The organisation "The Learning Tree Foundation"
The Learning Tree Foundation is a project run by the LOVE Society, a tribal organisation in the eastern state of Orissa, India. It functions as a residential school where 3-16 year old tribal orphans from around the area are looked after and educated. It is situated in a rural part of the Kutra Tehsil. This residential school has been in existence for several years but has recently been given a separate identity by the Society and is now called The Learning Tree Foundation.
The Society that runs The Learning Tree Foundation was founded in 1981 by Patras Dungdung, a tribal person himself who dedicated his life to helping tribal communities and children without families. Today, many more children in the area who do not have access to decent education attend classes run by the Foundation. The scope for expanding the services to many more children in need is immense.
Aside from the Learning Tree Foundation, the Society also runs a small home in an urban slum in the city of Rourkela, roughly two hours away from the residential school for orphans under the age of 3. Over the last 30 years, the organisation’s dedicated staff have cared for several hundred children by providing a secure environment, education, health care and nutrition. In addition, the organisation placed emphasis on the education of local tribal communities by providing training and awareness-raising programmes to improve the livelihood of those living there and restore the cultural heritage of the area.
A total of 100 children are being cared for by seven dedicated workers, eight employed teachers as well as two elderly people who seek shelter at the organisation and help out with the day-to-day work.
The children are in many cases severely malnourished when they are taken in and typically need a lot of attention and care. They are either brought to the organisation's doorstep or are referred by the police or social workers. While some have no parents, others come from families who face extreme hardship, including young single mothers and poverty-stricken tribal families who are not in a position to care for or educate their children. Many of those working in the organisation come from a similar background, and have found a livelihood caring for the children as social workers, teachers or household staff. One such example is Beronika Toppo who came to the organisation as a baby and now at the age of 17 plays an integral part in the running of the school and orphanage.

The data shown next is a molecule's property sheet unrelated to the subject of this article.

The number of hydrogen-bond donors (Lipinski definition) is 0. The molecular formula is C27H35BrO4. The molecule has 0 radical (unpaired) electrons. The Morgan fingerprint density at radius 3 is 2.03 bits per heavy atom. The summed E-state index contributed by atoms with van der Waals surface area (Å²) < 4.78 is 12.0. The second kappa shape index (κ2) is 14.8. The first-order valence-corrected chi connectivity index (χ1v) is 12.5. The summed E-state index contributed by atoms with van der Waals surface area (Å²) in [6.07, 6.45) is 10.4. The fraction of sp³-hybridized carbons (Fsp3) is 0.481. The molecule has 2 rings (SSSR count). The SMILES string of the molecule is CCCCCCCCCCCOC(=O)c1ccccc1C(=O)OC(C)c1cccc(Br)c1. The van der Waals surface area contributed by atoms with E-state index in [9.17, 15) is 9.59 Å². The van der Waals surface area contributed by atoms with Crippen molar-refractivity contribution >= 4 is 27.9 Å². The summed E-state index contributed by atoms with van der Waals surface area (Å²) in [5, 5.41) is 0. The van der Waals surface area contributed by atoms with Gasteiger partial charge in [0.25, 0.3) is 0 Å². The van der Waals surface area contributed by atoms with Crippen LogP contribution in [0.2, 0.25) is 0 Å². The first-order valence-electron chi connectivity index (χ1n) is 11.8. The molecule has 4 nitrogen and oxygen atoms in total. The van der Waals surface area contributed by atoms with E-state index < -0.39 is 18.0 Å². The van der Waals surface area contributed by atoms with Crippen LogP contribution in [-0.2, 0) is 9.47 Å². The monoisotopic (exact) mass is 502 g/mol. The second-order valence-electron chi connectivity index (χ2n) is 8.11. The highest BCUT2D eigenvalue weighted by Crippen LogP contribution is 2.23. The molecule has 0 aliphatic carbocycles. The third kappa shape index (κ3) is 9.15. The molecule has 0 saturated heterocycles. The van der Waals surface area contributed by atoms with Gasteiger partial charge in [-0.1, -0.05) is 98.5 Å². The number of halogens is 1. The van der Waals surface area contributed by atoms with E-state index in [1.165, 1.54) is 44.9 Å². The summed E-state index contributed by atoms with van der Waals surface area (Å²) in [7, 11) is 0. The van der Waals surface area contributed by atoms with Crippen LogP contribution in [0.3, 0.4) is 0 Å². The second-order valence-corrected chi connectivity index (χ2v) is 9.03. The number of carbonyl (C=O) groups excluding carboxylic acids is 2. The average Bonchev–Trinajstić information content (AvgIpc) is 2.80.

The dedicated staff do not receive any financial remuneration, but only shelter, food and clothing, while the teachers, who are mainly drawn from nearby villages, receive a small salary. In addition to the staff, the children play an important role in the day-to-day running of the organisation. They help with the construction of new buildings or with agricultural activities, as well as teaching and caring for the younger children. The organisation provides a loving and caring environment to foster the children's emotional, social and educational development. Its few, sparsely furnished buildings function as dormitories, dining and meeting rooms, while there are also kitchen, toilet and washing facilities on site. With its well and its flower, fruit and vegetable beds, the garden is an oasis within an otherwise harsh environment.
For most of the children, The Learning Tree Foundation offers their only chance of an education. The nearest state school is some distance away and state provision is often inadequate due to insufficient resources. The Foundation currently provides an informal education programme up to 10th standard based on the state curriculum. There is also an emphasis on traditional tribal values, reflecting the background of most of the children. They learn the indigenous language, as well as traditional music and dance. They also have an opportunity to participate in cultural competitions at a local and regional level. In addition, regular yoga seminars teach the children concentration, physical exercise and discipline.
While the school is not yet recognised as a formal school by the government, many of the children appear privately for the 10th state board examination. Eventually, some stay at the organisation and become staff members, while others return to their original villages. A central aspect of The Learning Tree Foundation's philosophy is that of helping the children to help themselves. The children are taught how to process nutritional and medicinal products from sustainable agriculture and forest management. Berries, fruit and mushrooms, for example, are collected and preserved; soap and washing powder are manufactured, and then sold in local markets. The children acquire skills which they can later use to support themselves in the community, hopefully preventing their migration into the larger cities in search of work.